Robert Gesink Climbs to Victory on Mt Baldy
After an exciting battle to the 6,445-foot summit atop Mt. Baldy in California, Team Rabobank's Robert Gesink emerged victorious and in the process also took over the overall race lead from Team Garmin-Barracuda's Dave Zabriskie.
After an exciting battle to the 6,445-foot summit atop Mt. Baldy in California, Team Rabobank's Robert Gesink emerged victorious and in the process also took over the overall race lead from Team Garmin-Barracuda's Dave Zabriskie. Gesink outclimbed two Colombia-Coldeportes riders on his way up the final climb of the day.
25-year-old Gesink, who suffered a serious four-place fracture in his leg in September last year, took the leader's jersey by making up 39 seconds while adding another 46 to his lead going into the final stage in Los Angeles on Sunday.
Zabriskie, who has finished second overall in the 2006, 2007 and 2010 editions of the Amgen Tour of California, slipped into second overall, while his American teammate Tom Danielson climbed from 7th to 3rd overall after today's stage. Team BMC Racing's American Tejay van Garderen entered the day in second place, but lost two places and is out of podium range after Saturday's stage.
"I am very happy to take the stage victory, and of course am very happy with the effort the team put in," Gesink, who finished 6th overall in the 2010 Tour de France while only a 23-year-old, commented and added "We started riding very early because we saw [Chris] Horner in the first group. A guy who does an attack like that has to be a really big rider to make a race as he did today. It was an incredible chase today; everyone was suffering. On the last climb I decided to go with five kilometers left. I think I looked back and the remaining group was small; it worked out perfectly. In the end, I was happy to take the stage victory."
Gesink overtook Jhon Atapuma of Team Colombia-Coldeportes with a little under 1 kilometer to the finish of the stage and crossed the finish line first after a stage that took the cyclists 78.3 miles from Ontario to the top of Mt. Baldy. Atapuma's teammate and fellow Colombian, Fabio Andres Duarte Arevalo, finished third.
Defending Amgen Tour of California champion American Chris Horner of Team RadioShack-Nissan rode alone with Atapuma for more than 20 miles during Saturday's race, but faded in the final three miles to finish in sixth place on the day. Danielson finished in fifth place, moving him to third place overall.
What the stage lacked in distance, it more than made up for in vertical climbs, featuring two brutal climbs at Glendora Ridge Road and Glendora Mountain Road and 15 switchbacks before the finish.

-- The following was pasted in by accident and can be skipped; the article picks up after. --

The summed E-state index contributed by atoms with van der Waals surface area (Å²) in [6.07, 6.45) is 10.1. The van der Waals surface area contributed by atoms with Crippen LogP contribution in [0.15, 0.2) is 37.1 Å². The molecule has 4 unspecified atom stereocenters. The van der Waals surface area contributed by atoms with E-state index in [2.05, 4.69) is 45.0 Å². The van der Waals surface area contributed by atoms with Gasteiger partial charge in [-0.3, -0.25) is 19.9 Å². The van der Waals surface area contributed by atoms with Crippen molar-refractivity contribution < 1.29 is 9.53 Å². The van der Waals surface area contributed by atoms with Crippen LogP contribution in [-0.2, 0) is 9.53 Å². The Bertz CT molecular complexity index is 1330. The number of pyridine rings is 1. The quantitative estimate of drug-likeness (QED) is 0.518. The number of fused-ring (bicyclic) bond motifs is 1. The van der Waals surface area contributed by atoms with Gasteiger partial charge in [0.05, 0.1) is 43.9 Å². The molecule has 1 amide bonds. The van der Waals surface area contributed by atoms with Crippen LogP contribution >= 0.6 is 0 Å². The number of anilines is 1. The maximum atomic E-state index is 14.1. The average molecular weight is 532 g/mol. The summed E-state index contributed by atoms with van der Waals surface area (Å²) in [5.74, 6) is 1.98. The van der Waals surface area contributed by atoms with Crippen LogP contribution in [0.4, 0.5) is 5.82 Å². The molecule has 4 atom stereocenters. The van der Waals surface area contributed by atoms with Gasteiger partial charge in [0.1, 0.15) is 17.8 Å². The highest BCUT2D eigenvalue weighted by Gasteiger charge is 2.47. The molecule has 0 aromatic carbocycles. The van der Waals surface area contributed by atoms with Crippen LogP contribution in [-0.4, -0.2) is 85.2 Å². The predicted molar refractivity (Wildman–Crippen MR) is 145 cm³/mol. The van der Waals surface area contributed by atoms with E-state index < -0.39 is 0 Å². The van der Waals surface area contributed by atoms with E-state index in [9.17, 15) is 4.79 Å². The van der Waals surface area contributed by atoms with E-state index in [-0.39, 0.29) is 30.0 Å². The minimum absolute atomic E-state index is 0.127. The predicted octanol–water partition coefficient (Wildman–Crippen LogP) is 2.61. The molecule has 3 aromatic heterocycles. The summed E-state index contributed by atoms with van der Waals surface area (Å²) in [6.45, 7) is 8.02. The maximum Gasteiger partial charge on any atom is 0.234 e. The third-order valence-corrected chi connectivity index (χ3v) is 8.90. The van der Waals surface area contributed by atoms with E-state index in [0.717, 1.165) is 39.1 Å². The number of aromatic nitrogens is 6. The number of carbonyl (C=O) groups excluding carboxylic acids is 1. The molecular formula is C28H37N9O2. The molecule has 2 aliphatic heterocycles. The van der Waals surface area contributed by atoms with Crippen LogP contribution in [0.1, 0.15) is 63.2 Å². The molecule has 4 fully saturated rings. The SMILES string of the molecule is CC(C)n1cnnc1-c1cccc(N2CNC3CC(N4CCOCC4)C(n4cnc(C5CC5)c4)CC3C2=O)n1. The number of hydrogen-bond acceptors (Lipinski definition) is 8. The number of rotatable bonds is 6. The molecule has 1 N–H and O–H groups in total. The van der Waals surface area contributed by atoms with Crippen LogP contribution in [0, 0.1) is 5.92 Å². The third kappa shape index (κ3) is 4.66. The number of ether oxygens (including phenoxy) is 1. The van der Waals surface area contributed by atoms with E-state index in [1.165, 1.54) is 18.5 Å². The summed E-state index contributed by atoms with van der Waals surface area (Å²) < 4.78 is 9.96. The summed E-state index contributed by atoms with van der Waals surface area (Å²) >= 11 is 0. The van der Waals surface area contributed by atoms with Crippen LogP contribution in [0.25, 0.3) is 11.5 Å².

As with yesterday, the attacks started early after the official start of the race. Initially, it was German Jens Voigt of Team RadioShack-Nissan and Dries Devenyns of Omega Pharma-QuickStep that took off in front of a break of about 10 riders, but Devenyns dropped back and Voigt was joined by Michael Matthews of Team Rabobank and Bontrager-Livestrong's Nathan Brown.
About eight kilometers from the first KOM of the day, there was a big group off the front with a one minute, 10 second advantage on the peloton. The group consisted of Voigt, Horner, George Bennett, Gregory Rast - all with Team RadioShack-Nissan; Timothy Duggan of Team Liquigas-Cannondale; Maxime Bouet and Mikael Cherel of AG2R La Mondiale; Marc De Maar and Bradley White of UnitedHealthcare Pro Cycling Team; Atapuma; Alexandre Geniez of Team Argos-Shimano; Lucas Euser of Team Spidertech - powered by C10; Christopher Baldwin of Bissell Pro Cycling; and Brown.
Points for the first KOM competition of the day went, in order, to Bennett, Voigt, Horner and White, and as the riders descended the twisty and technical road, the gap was at one minute, 45 seconds. Team Rabobank, Team Garmin-Barracuda and Omega Pharma-QuickStep were taking turns at the front the group, and the gap held at two minutes. Shortly thereafter, Euser and White dropped from the break, leaving the initial eight riders.
Horner and Atapuma began working alone at the front of the break, while the rest continued to chase or dropped back to the main group. With a three minute, 40 second lead, they continued on as Team BMC Racing worked powerfully at the front the peloton for teammate van Garderen. Atapuma and Horner were the first riders of the second KOM of the day, followed by Duggan and De Maar. With 20 kilometers of the stage left Atapuma and Horner's lead held steady at two minutes, 25 seconds.
The two leaders continued to work together as they headed toward the base of Mt. Baldy one minute, 25 seconds ahead of the nearest chasers. Team BMC Racing continued to push the pace at the front of the peloton. As Atapuma attacked and Horner responded, Gesink moved out in front of the peloton, attempting to catch the race leaders alone. He was followed by Danielson and van Garderen. Gesink and Danielson rode ahead of van Garderen, with Gesink just 35 seconds behind Atapuma.
Moving swiftly up the hill, Gesink dropped Danielson, then caught and passed Horner, but Horner didn't give up easily, hanging onto Gensink's wheel. Meanwhile, Arevalo began moving up, passing van Garderen and charging upwards. With less than one kilometer to go, Gesink passed Atapuma. Atapuma answered the attack, but was no match for Gesink, who crossed the line first.
"It was a very hard day," an exhausted Atapuma commented during the post-stage press conference and added "I got in the break and I was looking at [Chris] Horner when I attacked so I could stay in his wake and contest for a stage win until the last climb. Then I moved away from Horner and couldn't get the stage win. But, for our team to get second and third in a tough stage, and in such an important race, is a very good result anyway."
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